Jason Buhrmester (writer),
Justin Borucki (photographer)
From the outside, the offices of skateboard and clothing company Zoo York look like any other dull, gray building in midtown Manhattan. The inside is another story. Up the elevator and through a conference room decorated with skateboard decks, down a hallway lined with clothing racks and a few used and abused skateboards is a stairwell covered top to bottom in graffiti by renowned artists such as SP One, Skuf, Stay High 149, and Cinik. The faint smell of spray paint permeates everything.
It’s a fitting passageway to the upstairs world of Zoo York, a company that shunned the warm California vibes of other skate companies for the tagged-up grit that better represents its East Coast home. In an upstairs conference room, members of the Zoo York design team are discussing tattoos. Specifically, crappy tattoos. “My first was a shitty tribal sun with an eye in the middle,” creative director Kimou Meyer admits.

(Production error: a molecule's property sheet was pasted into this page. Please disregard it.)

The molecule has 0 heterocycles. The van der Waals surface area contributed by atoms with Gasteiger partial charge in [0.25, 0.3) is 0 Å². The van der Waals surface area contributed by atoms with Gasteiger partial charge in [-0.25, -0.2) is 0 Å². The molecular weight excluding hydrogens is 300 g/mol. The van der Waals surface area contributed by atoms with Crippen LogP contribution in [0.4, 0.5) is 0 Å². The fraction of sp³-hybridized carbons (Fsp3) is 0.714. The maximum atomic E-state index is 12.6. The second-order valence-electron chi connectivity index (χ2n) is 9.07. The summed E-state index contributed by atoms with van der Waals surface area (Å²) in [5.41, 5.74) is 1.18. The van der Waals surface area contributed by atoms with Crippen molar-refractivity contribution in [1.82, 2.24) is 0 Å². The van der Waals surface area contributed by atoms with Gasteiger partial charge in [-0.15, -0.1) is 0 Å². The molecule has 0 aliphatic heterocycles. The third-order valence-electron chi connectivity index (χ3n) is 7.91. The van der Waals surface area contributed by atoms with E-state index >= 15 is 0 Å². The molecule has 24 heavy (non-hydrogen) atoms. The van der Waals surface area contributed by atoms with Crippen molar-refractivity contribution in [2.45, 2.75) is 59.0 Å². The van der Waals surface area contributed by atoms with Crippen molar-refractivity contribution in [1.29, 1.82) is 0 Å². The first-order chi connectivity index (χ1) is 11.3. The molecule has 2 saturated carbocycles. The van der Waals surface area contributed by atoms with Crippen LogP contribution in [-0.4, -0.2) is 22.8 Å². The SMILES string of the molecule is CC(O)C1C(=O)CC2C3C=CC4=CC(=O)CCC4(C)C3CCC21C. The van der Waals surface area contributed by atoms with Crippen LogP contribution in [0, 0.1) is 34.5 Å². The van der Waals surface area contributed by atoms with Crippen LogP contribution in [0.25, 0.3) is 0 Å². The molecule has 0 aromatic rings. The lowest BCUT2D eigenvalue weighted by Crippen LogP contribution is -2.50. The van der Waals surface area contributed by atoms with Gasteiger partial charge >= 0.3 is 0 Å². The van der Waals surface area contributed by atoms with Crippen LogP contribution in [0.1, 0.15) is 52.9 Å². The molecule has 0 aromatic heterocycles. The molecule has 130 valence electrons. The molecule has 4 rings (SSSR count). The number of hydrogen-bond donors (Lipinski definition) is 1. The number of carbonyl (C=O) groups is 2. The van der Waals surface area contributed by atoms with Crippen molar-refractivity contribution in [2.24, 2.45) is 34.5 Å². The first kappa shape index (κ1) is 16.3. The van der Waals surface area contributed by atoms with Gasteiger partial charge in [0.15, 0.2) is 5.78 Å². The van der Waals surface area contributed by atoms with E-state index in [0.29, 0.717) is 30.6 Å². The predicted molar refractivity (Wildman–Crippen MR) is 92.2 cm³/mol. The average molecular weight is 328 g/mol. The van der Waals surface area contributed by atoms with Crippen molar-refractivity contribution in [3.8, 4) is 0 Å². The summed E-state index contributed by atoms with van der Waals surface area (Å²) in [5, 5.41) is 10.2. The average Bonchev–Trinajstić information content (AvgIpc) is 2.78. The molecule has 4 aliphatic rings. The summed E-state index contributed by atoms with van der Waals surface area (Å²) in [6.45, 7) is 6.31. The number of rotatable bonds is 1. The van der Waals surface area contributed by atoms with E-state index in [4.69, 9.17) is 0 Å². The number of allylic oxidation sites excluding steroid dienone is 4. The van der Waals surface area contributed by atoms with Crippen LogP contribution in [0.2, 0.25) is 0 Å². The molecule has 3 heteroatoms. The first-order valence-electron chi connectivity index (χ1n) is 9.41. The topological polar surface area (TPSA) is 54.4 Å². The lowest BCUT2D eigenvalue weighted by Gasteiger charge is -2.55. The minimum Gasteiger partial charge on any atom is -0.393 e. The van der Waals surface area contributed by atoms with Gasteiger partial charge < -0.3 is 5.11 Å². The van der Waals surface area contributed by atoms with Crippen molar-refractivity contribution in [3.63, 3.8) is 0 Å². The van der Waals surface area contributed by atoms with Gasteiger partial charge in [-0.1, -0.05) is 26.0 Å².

“Mine is even worse,” says designer Marsha Tam, revealing a half-moon surrounded by stars and clouds that brings a laugh from the room. That isn’t to say that the designers don’t have some amazing ink. “Scott Campbell from Saved Tattoo is finishing my sleeve,” Meyer explains. “It’s the Brooklyn Bridge for my 10 years in New York and has the name of my wife and kid.”
Art director Brian Mackin recently received his first tattoo, the words “Hollowed Be They Name,” by JK5 at Saved Tattoo. “It’s a play on words as a tribute to my grandfather’s last name,” he explains.
Tam is usually tattooed in San Francisco, and designer Brian Woodward is finishing a rib piece featuring flying swallow skeletons. Art director Christian Acker has a recreation of the Rubens painting “The Raising of the Cross” and several tattoos from Matt Greenhalgh of 13 Roses Tattoo in Atlanta.
Greenhalgh is an unofficial member of the Zoo York crew. The tattooer has painted flash for use on shirts and hoodies, and once a year he travels to New York City to set up in the Zoo York offices and give tattoos. “He’s our go-to O.G. tattoo flash guy,” Acker explains, showing off the “Flash Boro” shirt that Greenhalgh recently designed. “He comes here once a year and tattoos every- one. He did my last six or eight tattoos.”
Just because it’s okay to sneak out early for a tattoo appointment or even get tattooed in the office, doesn’t mean that every tattoo on the Zoo York design team is accepted. “I actually hope my mom reads this,” says Woodward. “That way I don’t have to break the news to her that I have tattoos.”